BARTELLA, IRAQ | The din of bullets, mortars and bombs in the northern Iraqi town of Bartella was replaced momentarily on Friday by a sound not heard there for more than two years: the peal of church bells.
A cautious calm returned to this historic Christian area following its recapture from Islamic State a day earlier as Iraqi forces push west towards Mosul, the jihadists’ last major stronghold in the country.
Bartella, once home to thousands of Assyrian Christians, emptied in August 2014 when Islamic State seized control as part of a lightning blitz across large swathes of Iraq and neighboring Syria.
Nearby Qaraqosh, Iraq’s largest Christian town, remains under the control of militants, according to a commander in the peshmerga, which holds nearby ground. Clouds of smoke were seen billowing from that direction this week, though the source was unclear.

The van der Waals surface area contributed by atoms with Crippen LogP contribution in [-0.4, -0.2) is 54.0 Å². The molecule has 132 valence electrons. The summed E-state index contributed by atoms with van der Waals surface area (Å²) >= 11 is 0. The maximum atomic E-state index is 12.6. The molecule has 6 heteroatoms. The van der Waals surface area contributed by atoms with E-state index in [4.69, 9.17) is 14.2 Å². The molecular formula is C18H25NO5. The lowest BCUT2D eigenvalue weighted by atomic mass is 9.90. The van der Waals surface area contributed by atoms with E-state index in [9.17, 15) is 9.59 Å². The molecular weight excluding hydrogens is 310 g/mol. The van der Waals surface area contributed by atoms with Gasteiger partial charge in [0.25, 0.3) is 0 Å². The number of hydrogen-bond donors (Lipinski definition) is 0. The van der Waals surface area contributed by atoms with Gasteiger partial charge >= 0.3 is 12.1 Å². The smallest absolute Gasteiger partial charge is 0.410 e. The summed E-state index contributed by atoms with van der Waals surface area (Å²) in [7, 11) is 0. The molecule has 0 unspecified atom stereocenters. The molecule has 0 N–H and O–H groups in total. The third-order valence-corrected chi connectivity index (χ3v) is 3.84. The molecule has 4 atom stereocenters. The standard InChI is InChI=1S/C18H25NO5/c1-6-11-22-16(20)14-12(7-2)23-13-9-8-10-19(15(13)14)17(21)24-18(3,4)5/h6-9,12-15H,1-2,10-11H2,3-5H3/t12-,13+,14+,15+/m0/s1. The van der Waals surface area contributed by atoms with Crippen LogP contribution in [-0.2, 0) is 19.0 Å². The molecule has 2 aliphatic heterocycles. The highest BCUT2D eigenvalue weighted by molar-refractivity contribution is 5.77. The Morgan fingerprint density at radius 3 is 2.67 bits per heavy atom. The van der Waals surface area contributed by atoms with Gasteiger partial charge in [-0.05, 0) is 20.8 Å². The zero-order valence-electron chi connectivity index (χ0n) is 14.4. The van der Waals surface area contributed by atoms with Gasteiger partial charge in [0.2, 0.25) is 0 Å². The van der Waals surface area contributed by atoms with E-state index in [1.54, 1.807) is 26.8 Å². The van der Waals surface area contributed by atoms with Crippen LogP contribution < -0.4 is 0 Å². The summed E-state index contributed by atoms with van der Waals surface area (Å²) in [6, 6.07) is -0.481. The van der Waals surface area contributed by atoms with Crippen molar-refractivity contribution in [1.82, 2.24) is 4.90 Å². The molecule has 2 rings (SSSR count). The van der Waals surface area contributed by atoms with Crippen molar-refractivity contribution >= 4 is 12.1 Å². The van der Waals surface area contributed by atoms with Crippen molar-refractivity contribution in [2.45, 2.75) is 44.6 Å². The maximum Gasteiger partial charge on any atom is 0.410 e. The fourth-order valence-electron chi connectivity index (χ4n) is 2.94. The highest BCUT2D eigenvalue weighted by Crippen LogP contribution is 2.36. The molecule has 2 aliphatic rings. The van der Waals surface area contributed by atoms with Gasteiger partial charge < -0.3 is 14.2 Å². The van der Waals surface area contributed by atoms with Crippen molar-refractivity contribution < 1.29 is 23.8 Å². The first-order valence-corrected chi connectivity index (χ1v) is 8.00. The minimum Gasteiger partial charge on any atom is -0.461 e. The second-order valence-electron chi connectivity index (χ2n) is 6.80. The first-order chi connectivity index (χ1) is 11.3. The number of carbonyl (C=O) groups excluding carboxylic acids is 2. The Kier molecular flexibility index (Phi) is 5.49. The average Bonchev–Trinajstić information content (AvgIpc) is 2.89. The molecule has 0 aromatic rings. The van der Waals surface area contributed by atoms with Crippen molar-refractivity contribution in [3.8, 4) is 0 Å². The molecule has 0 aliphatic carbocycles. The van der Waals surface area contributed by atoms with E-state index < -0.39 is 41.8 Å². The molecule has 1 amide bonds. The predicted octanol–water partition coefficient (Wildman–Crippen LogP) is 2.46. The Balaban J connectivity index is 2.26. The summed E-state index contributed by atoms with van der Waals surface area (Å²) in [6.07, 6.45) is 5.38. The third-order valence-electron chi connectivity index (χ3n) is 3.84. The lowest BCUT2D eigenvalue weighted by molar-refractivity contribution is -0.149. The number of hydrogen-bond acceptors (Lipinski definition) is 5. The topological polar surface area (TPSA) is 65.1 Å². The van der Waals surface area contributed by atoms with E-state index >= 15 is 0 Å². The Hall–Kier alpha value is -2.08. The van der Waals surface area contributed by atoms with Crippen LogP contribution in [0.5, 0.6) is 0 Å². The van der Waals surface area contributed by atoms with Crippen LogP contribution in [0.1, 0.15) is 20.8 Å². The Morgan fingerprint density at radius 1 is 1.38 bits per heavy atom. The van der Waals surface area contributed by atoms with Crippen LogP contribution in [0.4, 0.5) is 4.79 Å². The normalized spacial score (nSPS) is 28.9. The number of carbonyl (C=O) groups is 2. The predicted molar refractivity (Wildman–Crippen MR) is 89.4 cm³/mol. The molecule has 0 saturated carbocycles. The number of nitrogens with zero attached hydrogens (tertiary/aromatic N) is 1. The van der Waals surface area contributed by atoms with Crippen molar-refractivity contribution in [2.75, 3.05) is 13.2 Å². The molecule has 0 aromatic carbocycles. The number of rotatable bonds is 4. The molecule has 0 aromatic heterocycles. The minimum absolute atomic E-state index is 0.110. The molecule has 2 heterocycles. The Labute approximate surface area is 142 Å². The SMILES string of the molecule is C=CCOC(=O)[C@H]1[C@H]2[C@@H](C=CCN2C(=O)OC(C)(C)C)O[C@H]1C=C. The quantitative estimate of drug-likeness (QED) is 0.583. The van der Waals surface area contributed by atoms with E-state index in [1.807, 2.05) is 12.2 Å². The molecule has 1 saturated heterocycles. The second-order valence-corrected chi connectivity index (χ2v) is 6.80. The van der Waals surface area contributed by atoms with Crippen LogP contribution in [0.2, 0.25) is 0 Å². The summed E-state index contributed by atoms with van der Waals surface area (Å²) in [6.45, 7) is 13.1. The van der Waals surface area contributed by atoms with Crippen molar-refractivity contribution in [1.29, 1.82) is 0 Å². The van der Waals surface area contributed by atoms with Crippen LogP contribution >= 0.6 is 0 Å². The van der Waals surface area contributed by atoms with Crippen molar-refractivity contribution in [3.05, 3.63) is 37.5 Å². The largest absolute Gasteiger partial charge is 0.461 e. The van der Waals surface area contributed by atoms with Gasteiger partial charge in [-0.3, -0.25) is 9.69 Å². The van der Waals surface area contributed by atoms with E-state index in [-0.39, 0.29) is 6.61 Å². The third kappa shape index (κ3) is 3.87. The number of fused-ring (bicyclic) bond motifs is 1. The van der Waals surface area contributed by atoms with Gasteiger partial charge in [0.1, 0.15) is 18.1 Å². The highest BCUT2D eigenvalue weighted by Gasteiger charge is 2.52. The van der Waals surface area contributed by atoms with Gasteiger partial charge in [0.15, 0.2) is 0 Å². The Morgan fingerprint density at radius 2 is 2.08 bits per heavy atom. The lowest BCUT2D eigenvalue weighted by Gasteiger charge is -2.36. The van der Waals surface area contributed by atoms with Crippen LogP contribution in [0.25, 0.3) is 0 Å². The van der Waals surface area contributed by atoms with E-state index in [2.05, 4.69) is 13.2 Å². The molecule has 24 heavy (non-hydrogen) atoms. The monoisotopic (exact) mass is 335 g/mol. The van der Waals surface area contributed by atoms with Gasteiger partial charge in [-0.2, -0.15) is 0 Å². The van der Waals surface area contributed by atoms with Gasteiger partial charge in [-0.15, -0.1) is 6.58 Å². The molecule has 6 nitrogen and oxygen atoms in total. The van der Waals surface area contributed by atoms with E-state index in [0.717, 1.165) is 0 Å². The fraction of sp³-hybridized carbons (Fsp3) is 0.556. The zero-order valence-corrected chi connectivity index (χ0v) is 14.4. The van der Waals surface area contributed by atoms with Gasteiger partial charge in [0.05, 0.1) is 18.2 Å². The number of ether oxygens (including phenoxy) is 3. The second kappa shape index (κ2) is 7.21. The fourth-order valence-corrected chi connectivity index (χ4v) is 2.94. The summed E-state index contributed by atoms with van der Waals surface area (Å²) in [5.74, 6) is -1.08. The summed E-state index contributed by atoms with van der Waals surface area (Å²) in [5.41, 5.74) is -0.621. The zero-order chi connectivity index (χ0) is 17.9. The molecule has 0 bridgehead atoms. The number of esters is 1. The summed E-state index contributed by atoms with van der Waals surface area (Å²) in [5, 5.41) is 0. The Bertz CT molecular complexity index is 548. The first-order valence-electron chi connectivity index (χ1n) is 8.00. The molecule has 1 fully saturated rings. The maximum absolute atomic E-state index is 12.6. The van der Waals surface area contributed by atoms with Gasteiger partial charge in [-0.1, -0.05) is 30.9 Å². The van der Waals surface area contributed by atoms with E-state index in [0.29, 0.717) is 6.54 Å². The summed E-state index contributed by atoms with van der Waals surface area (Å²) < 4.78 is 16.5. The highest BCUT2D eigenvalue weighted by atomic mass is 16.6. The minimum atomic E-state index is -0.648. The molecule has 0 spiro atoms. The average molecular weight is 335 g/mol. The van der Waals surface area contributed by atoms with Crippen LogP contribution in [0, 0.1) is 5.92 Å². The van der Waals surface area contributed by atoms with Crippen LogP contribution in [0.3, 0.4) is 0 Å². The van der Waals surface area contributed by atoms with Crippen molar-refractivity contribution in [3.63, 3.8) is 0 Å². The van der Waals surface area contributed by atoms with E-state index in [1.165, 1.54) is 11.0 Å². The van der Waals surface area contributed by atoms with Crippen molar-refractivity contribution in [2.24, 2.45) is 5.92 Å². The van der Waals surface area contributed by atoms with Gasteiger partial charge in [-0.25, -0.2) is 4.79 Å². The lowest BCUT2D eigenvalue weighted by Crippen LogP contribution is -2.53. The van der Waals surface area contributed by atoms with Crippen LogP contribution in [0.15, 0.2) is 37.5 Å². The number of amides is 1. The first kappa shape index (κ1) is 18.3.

Islamic State, which has targeted the adherents and religious sites of minority communities in both countries, issued an ultimatum to Christians: pay a tax, convert to Islam, or die by the sword. Most, including all of Bartella’s residents, fled towards the autonomous Kurdish region.